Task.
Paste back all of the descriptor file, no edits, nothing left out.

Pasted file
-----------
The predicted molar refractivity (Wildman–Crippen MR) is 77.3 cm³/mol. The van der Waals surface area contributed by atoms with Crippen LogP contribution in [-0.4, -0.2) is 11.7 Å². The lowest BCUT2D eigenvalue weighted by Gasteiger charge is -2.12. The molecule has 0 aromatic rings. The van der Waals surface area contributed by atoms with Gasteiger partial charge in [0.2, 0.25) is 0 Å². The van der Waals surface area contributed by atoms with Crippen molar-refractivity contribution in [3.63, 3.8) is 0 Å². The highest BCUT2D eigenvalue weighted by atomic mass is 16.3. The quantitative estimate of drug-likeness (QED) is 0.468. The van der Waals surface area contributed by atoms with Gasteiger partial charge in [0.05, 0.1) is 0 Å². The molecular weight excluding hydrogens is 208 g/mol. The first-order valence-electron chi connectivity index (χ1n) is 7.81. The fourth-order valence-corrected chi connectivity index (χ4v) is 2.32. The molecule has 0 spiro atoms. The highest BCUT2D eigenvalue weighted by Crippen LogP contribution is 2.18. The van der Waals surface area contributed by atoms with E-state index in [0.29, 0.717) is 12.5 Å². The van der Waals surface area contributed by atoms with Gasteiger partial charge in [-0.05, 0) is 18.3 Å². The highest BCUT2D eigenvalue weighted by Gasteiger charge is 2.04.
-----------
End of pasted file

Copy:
The predicted molar refractivity (Wildman–Crippen MR) is 77.3 cm³/mol. The van der Waals surface area contributed by atoms with Crippen LogP contribution in [-0.4, -0.2) is 11.7 Å². The lowest BCUT2D eigenvalue weighted by Gasteiger charge is -2.12. The molecule has 0 aromatic rings. The van der Waals surface area contributed by atoms with Gasteiger partial charge in [0.2, 0.25) is 0 Å². The van der Waals surface area contributed by atoms with Crippen molar-refractivity contribution in [3.63, 3.8) is 0 Å². The highest BCUT2D eigenvalue weighted by atomic mass is 16.3. The quantitative estimate of drug-likeness (QED) is 0.468. The van der Waals surface area contributed by atoms with Gasteiger partial charge in [0.05, 0.1) is 0 Å². The molecular weight excluding hydrogens is 208 g/mol. The first-order valence-electron chi connectivity index (χ1n) is 7.81. The fourth-order valence-corrected chi connectivity index (χ4v) is 2.32. The molecule has 0 spiro atoms. The highest BCUT2D eigenvalue weighted by Crippen LogP contribution is 2.18. The van der Waals surface area contributed by atoms with E-state index in [0.29, 0.717) is 12.5 Å². The van der Waals surface area contributed by atoms with Gasteiger partial charge in [-0.05, 0) is 18.3 Å². The highest BCUT2D eigenvalue weighted by Gasteiger charge is 2.04.